Medieval Shakespeare: Pasts and Presents
Ruth Morse, Helen Cooper, Peter Holland
Cambridge University Press, Feb 7, 2013 - Literary Criticism - 263 pages
For many, Shakespeare represents the advent of modernity. It is easy to forget that he was in fact a writer deeply embedded in the Middle Ages, who inherited many of his shaping ideas and assumptions from the medieval past. This collection brings together essays by internationally renowned scholars of medieval and early modern literature, the history of the book and theatre history to present new perspectives on Shakespeare and his medieval heritage. Separated into four parts, the collection explores Shakespeare and his work in the context of the Middle Ages, medieval books and language, the British past, and medieval conceptions of drama and theatricality, together showing Shakespeare's work as rooted in late medieval history and culture. Insisting upon Shakespeare's complexity and medieval multiplicity, Medieval Shakespeare gives readers the opportunity to appreciate both Shakespeare and his period within the traditions that fostered and surrounded him.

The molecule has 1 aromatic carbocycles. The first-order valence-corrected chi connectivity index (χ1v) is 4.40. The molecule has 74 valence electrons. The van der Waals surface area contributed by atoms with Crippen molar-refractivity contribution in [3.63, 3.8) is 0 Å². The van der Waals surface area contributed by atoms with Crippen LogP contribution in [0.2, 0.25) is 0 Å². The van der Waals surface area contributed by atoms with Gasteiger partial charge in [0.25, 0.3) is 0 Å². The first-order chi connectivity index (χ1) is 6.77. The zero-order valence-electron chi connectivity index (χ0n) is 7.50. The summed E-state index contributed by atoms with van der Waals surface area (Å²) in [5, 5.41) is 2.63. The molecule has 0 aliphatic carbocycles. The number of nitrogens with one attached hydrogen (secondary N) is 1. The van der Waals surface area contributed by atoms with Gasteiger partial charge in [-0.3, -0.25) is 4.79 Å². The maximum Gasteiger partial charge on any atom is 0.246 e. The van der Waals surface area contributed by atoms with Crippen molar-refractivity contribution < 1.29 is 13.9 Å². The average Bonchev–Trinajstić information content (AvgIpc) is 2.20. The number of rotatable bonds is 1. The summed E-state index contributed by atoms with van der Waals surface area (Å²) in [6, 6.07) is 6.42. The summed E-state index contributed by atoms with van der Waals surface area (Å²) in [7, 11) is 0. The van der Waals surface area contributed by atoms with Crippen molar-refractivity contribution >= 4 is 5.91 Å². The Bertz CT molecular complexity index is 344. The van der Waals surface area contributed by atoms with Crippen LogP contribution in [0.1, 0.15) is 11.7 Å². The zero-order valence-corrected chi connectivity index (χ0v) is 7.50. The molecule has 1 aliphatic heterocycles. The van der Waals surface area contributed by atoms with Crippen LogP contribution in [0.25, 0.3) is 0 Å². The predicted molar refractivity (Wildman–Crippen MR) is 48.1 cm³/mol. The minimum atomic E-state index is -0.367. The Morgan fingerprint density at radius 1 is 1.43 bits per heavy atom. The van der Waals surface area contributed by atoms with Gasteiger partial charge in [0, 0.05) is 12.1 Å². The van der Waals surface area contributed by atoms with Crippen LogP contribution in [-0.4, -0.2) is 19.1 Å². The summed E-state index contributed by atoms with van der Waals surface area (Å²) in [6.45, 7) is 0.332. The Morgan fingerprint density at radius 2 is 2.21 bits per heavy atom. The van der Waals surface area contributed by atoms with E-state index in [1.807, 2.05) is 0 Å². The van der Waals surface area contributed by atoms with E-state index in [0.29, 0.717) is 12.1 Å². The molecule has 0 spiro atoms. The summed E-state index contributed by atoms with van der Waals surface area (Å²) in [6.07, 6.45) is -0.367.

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actors antiquity appears audience Barton belly fable blood body Britain Caesar’s Camden Cardenio Caxton characters Chaucer Christ chronicle Church Classical Comedy continuity Cordelia’s Coriolanus culture curtained cycle Cymbeline death deﬁned deﬁnition drama Dryden Early Modern early printing edition Elizabethan England English essay ﬁfteenth century ﬁgure ﬁlm ﬁnal ﬁnd ﬁrst Folio French Geoffrey Geoffrey of Monmouth Geoffrey’s Gower Hamlet Helen Cooper Henry Henry VI Heywood’s historiography history plays identiﬁed imagined inﬂuence John King Lear King’s language late Latin Lear’s literary Locrine London Macbeth meaning medieval Middle Ages Mirror for Magistrates moral narrative ofthe Pacino pageant paratexts passion past performance Pericles personiﬁcation play’s political present printers production prophecy Renaissance reprints rhetorical Richard Richard II romance scaffold scene sense Shakespeare Shakespeare’s plays signiﬁcant sixteenth century space speciﬁc stage direction story texts textual theatre theatrical thou tragedy translation Troilus and Cressida Tudor versions visual words writing